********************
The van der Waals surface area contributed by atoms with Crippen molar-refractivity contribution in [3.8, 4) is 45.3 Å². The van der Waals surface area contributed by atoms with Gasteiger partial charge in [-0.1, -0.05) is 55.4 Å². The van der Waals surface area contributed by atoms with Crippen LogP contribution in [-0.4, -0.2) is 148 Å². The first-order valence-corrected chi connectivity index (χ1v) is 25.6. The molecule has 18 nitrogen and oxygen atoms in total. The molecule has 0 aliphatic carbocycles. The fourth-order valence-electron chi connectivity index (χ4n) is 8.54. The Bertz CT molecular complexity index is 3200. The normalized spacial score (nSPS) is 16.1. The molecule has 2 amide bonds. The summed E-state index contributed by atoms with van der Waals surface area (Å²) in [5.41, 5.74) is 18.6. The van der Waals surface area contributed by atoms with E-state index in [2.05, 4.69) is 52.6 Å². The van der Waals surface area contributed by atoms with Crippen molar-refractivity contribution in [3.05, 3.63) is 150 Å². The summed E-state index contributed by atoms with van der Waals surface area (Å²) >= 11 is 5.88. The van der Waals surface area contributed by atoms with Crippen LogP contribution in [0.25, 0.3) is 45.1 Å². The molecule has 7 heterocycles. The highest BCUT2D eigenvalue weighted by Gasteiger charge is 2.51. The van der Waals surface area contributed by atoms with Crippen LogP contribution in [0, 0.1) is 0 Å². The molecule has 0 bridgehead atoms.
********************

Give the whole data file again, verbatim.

The van der Waals surface area contributed by atoms with Crippen molar-refractivity contribution in [3.8, 4) is 45.3 Å². The van der Waals surface area contributed by atoms with Gasteiger partial charge in [-0.1, -0.05) is 55.4 Å². The van der Waals surface area contributed by atoms with Crippen LogP contribution in [-0.4, -0.2) is 148 Å². The first-order valence-corrected chi connectivity index (χ1v) is 25.6. The molecule has 18 nitrogen and oxygen atoms in total. The molecule has 0 aliphatic carbocycles. The fourth-order valence-electron chi connectivity index (χ4n) is 8.54. The Bertz CT molecular complexity index is 3200. The normalized spacial score (nSPS) is 16.1. The molecule has 2 amide bonds. The summed E-state index contributed by atoms with van der Waals surface area (Å²) in [5.41, 5.74) is 18.6. The van der Waals surface area contributed by atoms with E-state index in [2.05, 4.69) is 52.6 Å². The van der Waals surface area contributed by atoms with Crippen molar-refractivity contribution in [3.05, 3.63) is 150 Å². The summed E-state index contributed by atoms with van der Waals surface area (Å²) >= 11 is 5.88. The van der Waals surface area contributed by atoms with Crippen LogP contribution in [0.25, 0.3) is 45.1 Å². The molecule has 7 heterocycles. The highest BCUT2D eigenvalue weighted by Gasteiger charge is 2.51. The van der Waals surface area contributed by atoms with Crippen LogP contribution in [0, 0.1) is 0 Å². The molecule has 0 bridgehead atoms.